Consumable Folklore

Consumable Folklore

A review of Neil Gaiman’s American Gods (William Morrow premium printing, 2016).

By Derek Newman-Stille

Neil Gaiman’s American Gods begins with a quote by folklorist Richard Dorson exploring ideas of immigration and the tales that people bring with them when they migrate. Dorson states “one question that has always intrigued me is what happens to demonic beings when immigrants move from their homelands”, and Gaiman answers this inquiry in the form of a story, the perfect response to a question of how stories change as people migrate. This sense of migratory folklore suffuses the book, and Gaiman’s writing is as much a philosophical dissertation on the nature of storytelling as it is a fictional story about a human encounter with the gods. 

Gaiman explores the idea that America is a space where gods are swallowed up, forgotten as they are digested in a capitalist rush toward the newest, best thing. In order to emphasize this rapid change of gods, Gaiman introduces new modern gods born of capitalism, a god of Media, Dot Com Start Up gods, and gods of commerce.

Gaiman focuses his tale primarily on gods and the myths that surround them, but brings in elements of folklore as disperate as conspiracy theories, tales of aliens, urban legends, vyrkolas, fairies, and even the lies people tell to make themselves seem more interesting. These all meld and blend together through the power of Story, something that is invested with belief, disbelief, and fascination all at once. 

Gaiman even explores the myth of nations, the communities formed through a loose shared belief that a group of people deserve to occupy a certain geography and the stories and institutions they create to belong there. This myth seems to hold the most sway for Gaiman since his gods seem to be bound by national boundaries and other versions of those gods exist in different nations. Gaiman’s text delves problematically into areas influenced by colonial rhetoric as he explores different migrations to this ‘new world’, and although he does acknowledge that indigenous beings have a presence on the landscape, he frequently puts these beings into the categories of defeated old spirits and suggests that they don’t occupy the same standing as gods. Gaiman identifies indigenous spirits with the landscape rather than with the people, and the Buffalo spirit that visits his protagonist, Shadow, tells him, for example, that it is a creature of geography rather than a god. This problematically continues images of aboriginal people associated with the land and portrayed as fading in waves of colonialism. Gaiman structures his text around waves of immigration, portraying American as a land of immigrants rather than an invaded land that has original occupants that still remain on it, though oppressed. Indeed, the character Wednesday (who is a god) suggests “Nobody’s American. Not originally” erasing the aboriginal inhabitation on the American landscape and their claims of original occupancy. 

Gaiman explores the myth of progress and how this has made Americans forgetful, particularly as they rewrite their own history and forge their nation out of the history they want to believe occurred. He reminds readers that we are in a constant process of creating new stories that we tell ourselves in order to understand our place in the world, continually revising our folklore to make it relevant to us, or abandoning it in favour of new tales.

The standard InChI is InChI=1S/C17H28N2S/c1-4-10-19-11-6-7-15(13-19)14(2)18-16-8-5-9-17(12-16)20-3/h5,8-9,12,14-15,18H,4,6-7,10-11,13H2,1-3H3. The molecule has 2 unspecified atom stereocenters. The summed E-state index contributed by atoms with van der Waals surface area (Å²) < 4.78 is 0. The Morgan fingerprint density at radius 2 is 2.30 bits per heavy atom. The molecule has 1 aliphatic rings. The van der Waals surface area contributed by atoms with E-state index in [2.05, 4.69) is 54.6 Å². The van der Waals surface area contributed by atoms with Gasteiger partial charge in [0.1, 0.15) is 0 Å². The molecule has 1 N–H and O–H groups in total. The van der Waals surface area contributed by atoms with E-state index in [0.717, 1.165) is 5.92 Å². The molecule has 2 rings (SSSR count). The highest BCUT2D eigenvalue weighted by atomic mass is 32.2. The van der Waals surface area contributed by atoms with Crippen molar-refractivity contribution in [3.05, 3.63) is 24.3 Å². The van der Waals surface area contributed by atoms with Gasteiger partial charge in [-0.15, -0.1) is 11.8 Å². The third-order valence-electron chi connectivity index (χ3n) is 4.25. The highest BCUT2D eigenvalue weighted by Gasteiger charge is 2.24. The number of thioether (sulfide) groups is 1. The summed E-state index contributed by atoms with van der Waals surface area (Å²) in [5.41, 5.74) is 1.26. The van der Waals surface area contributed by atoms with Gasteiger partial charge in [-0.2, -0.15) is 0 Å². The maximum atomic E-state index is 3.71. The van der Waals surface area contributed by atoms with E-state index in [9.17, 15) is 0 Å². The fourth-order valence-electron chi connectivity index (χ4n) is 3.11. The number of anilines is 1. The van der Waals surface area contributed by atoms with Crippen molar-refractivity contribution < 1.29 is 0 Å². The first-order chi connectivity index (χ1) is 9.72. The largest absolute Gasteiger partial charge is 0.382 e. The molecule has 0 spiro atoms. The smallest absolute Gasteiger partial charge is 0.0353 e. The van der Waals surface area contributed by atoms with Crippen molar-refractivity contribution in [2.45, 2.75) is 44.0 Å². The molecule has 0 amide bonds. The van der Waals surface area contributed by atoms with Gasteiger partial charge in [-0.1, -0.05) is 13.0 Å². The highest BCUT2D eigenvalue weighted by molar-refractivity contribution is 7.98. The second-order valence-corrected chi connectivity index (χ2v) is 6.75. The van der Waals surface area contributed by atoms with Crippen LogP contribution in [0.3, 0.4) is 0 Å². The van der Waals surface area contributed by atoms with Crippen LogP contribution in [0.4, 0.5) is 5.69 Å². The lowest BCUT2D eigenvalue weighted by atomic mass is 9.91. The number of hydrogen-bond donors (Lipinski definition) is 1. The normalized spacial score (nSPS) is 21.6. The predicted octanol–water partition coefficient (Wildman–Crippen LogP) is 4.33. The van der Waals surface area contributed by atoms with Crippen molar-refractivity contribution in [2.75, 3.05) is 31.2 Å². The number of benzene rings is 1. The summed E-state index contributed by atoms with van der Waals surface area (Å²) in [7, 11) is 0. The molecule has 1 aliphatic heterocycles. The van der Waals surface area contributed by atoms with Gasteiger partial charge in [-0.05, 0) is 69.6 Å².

Yet American Gods is suffused with magic. Every page reads like an invocation to ancient and new gods that haunt the shadowy places of our imagination, reminding us that we need stories to survive… and that our stories need us to survive. He reminds us of the magic of metaphor, the way that metaphors are creative acts that give birth to new gods of the imagination, new ideas seeking a form. His gods are physical manifestations of ideas, embodied stories, or, as the character Jesus suggests in the story, that gods are memes. He asks us “Have you thought about what it means to be a god? IT means you give up your mortal existence to become a meme: something that lives forever in people’s minds, like the tune of a nursery rhyme. It means that everyone gets to recreate you in their own minds. You barely have your own identity any more. Instead you’re a thousand aspects of what people need you to be. And everyone wants something different from you. Nothing is fixed, nothing is stable.” For Gaiman’s Jesus character, being a god is being a fluid creation of the human imagination. Gaiman puts a huge burden on storytellers, the burden of creating new gods, of building new myths for us to live by and understand ourselves through. 

Gaiman’s America is a place where ideas are constantly clashing and reforming, a place where ideas from multiple people melt together and pour themselves into the moulds that are needed at the time only to be reforged again. 

To discover more about American Gods, visit http://www.neilgaiman.com/works/Books/American+Gods/ 

To find out more about Neil Gaiman, visit http://www.neilgaiman.com 

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An Interview with Kate Heartfield

Through the Twisted Woods interviews speculative fiction writer and non-fiction writer and editor Kate Heartfield about her recent story in Clockwork Canada called The Seven O’Clock Man and the story’s ability to re-tell and explore the French Canadian tale Bonhomme Sept Heures. We discuss ideas about adapting Fairy Tales to Steampunk, the horror quality of Fairy Tales, colonialism, ideas of order and chaos, the function of time in Fairy Tales, the use of objects in Fairy Tales, and the relationship between Fairy Tales and the social control of children.

Click on the link below for our interview

Through The Twisted Woods Audio

To find out more about Kate Heartfield, visit her website